“Disappointing” Education Reform Mega-grants We Have Known: Add another $100 Million to the $2 Billion

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April 26, 2014; New York Times

On the occasion of the failure of the very well funded (by Gates and Carnegie) and the very unpopular (with parents) inBloom, we’d like to take a short jaunt down Memory Lane.

Here is what Bill Gates said only five short years ago in 2009, at the end of a decade-long $2 billion initiative aimed at increasing graduation rates, where most of the money spent went to breaking large schools up into smaller ones.

“In the first four years of our work with new, small schools, most of the schools had achievement scores below district averages on reading and math assessments. In one set of schools we supported, graduation rates were no better than the statewide average, and reading and math scores were consistently below the average. The percentage of students attending college the year after graduating high school was up only 2.5 percentage points after five years. Simply breaking up existing schools into smaller units often did not generate the gains we were hoping for.

He also said,

“Money is tight. We need to spend it wisely. We’re now spending $8 billion a year for teachers with master’s degrees, even though the evidence suggests that master’s degrees do not improve student achievement. We’re spending billions on a seniority system, even though the evidence says that seniority, after the first five years, may not improve student achievement. We’ve spent billions to reduce class size, even though there is no strong evidence that spending money to reduce class size in high school is the most impactful way to improve student performance. And the last thing we can afford—whether the economy is good or bad—is to pay teachers who can’t do the job. As [then] President-elect Obama and others have pointed out: We need to give all teachers the benefit of clear standards, sound curriculum, good training, and top instructional tools. But if their students still keep falling behind, they’re in the wrong line of work, and they need to find another job.”

And what happens if a billionaire philanthropist fails to get results? Does he find another job? Because Bill Gates has just seen another failure in the death of inBloom, an organization funded to the tune of $100 million to collect lots of data on students. This was not an idea embraced by parents, who have no good reason to trust that the information will not be used against their children’s best interests.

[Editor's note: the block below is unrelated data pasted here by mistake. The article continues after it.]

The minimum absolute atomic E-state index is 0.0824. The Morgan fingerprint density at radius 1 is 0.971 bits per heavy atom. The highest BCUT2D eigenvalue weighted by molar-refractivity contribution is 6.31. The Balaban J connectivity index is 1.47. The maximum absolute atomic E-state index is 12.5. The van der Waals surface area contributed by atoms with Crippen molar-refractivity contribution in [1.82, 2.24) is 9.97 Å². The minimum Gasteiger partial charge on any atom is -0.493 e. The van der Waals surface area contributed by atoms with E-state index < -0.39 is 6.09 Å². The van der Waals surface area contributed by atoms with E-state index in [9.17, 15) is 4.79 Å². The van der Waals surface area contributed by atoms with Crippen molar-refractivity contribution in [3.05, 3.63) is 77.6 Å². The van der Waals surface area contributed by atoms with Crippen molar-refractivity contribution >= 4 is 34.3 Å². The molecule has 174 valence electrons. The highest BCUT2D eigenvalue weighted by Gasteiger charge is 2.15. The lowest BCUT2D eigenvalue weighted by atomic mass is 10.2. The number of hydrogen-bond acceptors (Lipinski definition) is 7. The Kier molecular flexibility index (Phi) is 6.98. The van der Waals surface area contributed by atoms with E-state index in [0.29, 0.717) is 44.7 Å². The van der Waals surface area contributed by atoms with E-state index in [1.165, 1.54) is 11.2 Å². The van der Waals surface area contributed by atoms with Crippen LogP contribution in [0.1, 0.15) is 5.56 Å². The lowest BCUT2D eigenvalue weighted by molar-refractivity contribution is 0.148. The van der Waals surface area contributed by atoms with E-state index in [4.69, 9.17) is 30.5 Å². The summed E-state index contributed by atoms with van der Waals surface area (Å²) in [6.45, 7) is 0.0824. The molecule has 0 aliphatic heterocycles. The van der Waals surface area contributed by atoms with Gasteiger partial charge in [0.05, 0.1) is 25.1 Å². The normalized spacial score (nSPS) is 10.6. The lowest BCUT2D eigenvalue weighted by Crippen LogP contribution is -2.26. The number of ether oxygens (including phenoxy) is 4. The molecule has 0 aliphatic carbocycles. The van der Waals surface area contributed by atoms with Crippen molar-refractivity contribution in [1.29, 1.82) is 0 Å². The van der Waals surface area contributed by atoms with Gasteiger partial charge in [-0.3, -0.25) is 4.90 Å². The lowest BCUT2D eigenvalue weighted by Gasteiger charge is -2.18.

Writing for the New York Times, Natasha Singer observed, “Indeed, inBloom’s implosion is a cautionary tale for the nearly $8 billion business of prekindergarten-through-12th-grade education technology software. Some education veterans told me that inBloom’s demise indicated that the industry had been rushing to sell data-driven concepts before establishing evidence that automated data-mining of students improved their success in school.”

Ken Mitchell, the superintendent of the South Orangetown Central School District wondered, “If this is still an ‘emerging concept,’ why are we implementing it?” Good question.—Ruth McCambridge

  • Benjamin Shute

    Re: the breaking up of large schools into smaller ones – At least they called it off and admitted the failure publicly. I don’t agree with many of his approaches/prescriptions, but we need to encourage both risk-taking and admissions of failure in philanthropy. A failed attempt in philanthropy, if conducted with thoughtfulness and care, isn’t “money wasted” as long as the lessons learned are public.

  • Phyllis Albritton

    As a parent of two high schoolers in Jefferson County Colorado who has been a healthcare IT executive director committed to interoperability of healthcare information and was embroiled in the inBloom controversy, there are a few observations from this experience that may assist education gurus in the future. No matter how passionately any one person may be to try and improve our education system, ignoring the role and expectations of parents is a deadly game. While much was invested in the technical aspects of inBloom, little was done to help parents understand what the educational system at large is going through today. What many better off parents who are engaged in their children’s learning see is the dumbing down and the rigidity of rules from above and this is concerning to them.

    Teachers are struggling to keep up with latest idea/structure/rubric/shiny penny that is meant to magically improve education and feel attacked by the data efforts since they don’t get to use the data anyway. It mostly appears too late to be actionable.

    inBloom could have helped with this. But fear of Bill Gates’ motives and the infusion of Rupert Murdoch rumors with a touch of NSA privacy invasion concerns trumped any ability of a relatively small nonprofit technology organization to offer help to education. Without an up-front discussion with those who believe they are the MOST vested in the outcomes (the parents) such improvements will continue to be thwarted.

  • Irene

    Gee, Ruth, do you think that increasing childhood poverty in the US could have anything to do with Gates’ outcomes?